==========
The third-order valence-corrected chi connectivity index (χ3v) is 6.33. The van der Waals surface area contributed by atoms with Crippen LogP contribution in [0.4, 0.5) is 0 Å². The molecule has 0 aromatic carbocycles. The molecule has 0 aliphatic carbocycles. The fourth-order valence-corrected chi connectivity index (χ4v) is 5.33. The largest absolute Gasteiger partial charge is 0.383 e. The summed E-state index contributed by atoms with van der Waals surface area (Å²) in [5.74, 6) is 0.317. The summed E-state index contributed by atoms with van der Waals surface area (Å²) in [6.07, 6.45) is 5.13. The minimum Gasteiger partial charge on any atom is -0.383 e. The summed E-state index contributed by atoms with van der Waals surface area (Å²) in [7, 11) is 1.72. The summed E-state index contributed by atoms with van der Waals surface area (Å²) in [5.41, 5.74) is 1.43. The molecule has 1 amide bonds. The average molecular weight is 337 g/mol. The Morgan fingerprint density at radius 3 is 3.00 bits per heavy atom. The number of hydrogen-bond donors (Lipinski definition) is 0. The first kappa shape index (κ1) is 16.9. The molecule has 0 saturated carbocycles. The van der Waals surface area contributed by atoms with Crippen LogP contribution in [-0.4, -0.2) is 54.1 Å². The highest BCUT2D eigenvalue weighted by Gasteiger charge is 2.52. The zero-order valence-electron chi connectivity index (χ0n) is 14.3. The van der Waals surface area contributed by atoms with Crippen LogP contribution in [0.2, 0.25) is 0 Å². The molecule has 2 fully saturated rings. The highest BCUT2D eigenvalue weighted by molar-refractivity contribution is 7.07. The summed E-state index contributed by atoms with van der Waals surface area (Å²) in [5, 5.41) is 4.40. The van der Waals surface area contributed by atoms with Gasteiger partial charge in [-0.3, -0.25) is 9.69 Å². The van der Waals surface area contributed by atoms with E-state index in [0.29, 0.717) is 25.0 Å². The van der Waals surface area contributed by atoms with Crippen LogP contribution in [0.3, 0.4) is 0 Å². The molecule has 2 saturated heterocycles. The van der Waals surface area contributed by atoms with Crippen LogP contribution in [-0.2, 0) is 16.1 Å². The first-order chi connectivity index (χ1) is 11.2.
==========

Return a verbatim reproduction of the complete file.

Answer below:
The third-order valence-corrected chi connectivity index (χ3v) is 6.33. The van der Waals surface area contributed by atoms with Crippen LogP contribution in [0.4, 0.5) is 0 Å². The molecule has 0 aromatic carbocycles. The molecule has 0 aliphatic carbocycles. The fourth-order valence-corrected chi connectivity index (χ4v) is 5.33. The largest absolute Gasteiger partial charge is 0.383 e. The summed E-state index contributed by atoms with van der Waals surface area (Å²) in [5.74, 6) is 0.317. The summed E-state index contributed by atoms with van der Waals surface area (Å²) in [6.07, 6.45) is 5.13. The minimum Gasteiger partial charge on any atom is -0.383 e. The summed E-state index contributed by atoms with van der Waals surface area (Å²) in [7, 11) is 1.72. The summed E-state index contributed by atoms with van der Waals surface area (Å²) in [5.41, 5.74) is 1.43. The molecule has 1 amide bonds. The average molecular weight is 337 g/mol. The Morgan fingerprint density at radius 3 is 3.00 bits per heavy atom. The number of hydrogen-bond donors (Lipinski definition) is 0. The first kappa shape index (κ1) is 16.9. The molecule has 0 saturated carbocycles. The van der Waals surface area contributed by atoms with Crippen LogP contribution in [-0.4, -0.2) is 54.1 Å². The highest BCUT2D eigenvalue weighted by Gasteiger charge is 2.52. The zero-order valence-electron chi connectivity index (χ0n) is 14.3. The van der Waals surface area contributed by atoms with Crippen LogP contribution in [0.2, 0.25) is 0 Å². The molecule has 2 fully saturated rings. The highest BCUT2D eigenvalue weighted by molar-refractivity contribution is 7.07. The summed E-state index contributed by atoms with van der Waals surface area (Å²) in [5, 5.41) is 4.40. The van der Waals surface area contributed by atoms with Gasteiger partial charge in [-0.3, -0.25) is 9.69 Å². The van der Waals surface area contributed by atoms with E-state index in [0.29, 0.717) is 25.0 Å². The van der Waals surface area contributed by atoms with Crippen LogP contribution in [0.3, 0.4) is 0 Å². The molecule has 2 saturated heterocycles. The van der Waals surface area contributed by atoms with Crippen LogP contribution in [-0.2, 0) is 16.1 Å². The first-order chi connectivity index (χ1) is 11.2.